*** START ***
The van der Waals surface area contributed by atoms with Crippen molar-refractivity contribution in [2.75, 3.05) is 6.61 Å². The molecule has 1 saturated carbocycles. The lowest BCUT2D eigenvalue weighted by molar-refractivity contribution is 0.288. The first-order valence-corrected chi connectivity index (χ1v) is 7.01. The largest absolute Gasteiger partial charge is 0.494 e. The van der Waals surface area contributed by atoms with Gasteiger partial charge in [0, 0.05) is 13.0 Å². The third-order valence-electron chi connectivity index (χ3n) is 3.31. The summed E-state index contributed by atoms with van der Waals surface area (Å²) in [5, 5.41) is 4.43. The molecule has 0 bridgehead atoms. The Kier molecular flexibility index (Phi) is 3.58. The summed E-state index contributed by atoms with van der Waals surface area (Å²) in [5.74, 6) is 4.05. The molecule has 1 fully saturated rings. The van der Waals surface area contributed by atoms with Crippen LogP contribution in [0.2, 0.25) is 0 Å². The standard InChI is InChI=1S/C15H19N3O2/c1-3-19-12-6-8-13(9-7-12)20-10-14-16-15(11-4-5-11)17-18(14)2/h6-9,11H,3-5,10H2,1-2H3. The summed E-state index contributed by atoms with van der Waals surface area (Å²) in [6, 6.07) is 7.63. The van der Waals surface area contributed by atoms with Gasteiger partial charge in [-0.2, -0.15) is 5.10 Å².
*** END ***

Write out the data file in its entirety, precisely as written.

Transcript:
The van der Waals surface area contributed by atoms with Crippen molar-refractivity contribution in [2.75, 3.05) is 6.61 Å². The molecule has 1 saturated carbocycles. The lowest BCUT2D eigenvalue weighted by molar-refractivity contribution is 0.288. The first-order valence-corrected chi connectivity index (χ1v) is 7.01. The largest absolute Gasteiger partial charge is 0.494 e. The van der Waals surface area contributed by atoms with Gasteiger partial charge in [0, 0.05) is 13.0 Å². The third-order valence-electron chi connectivity index (χ3n) is 3.31. The summed E-state index contributed by atoms with van der Waals surface area (Å²) in [5, 5.41) is 4.43. The molecule has 0 bridgehead atoms. The Kier molecular flexibility index (Phi) is 3.58. The summed E-state index contributed by atoms with van der Waals surface area (Å²) in [5.74, 6) is 4.05. The molecule has 1 fully saturated rings. The van der Waals surface area contributed by atoms with Crippen LogP contribution in [0.2, 0.25) is 0 Å². The standard InChI is InChI=1S/C15H19N3O2/c1-3-19-12-6-8-13(9-7-12)20-10-14-16-15(11-4-5-11)17-18(14)2/h6-9,11H,3-5,10H2,1-2H3. The summed E-state index contributed by atoms with van der Waals surface area (Å²) in [6, 6.07) is 7.63. The van der Waals surface area contributed by atoms with Gasteiger partial charge in [-0.2, -0.15) is 5.10 Å².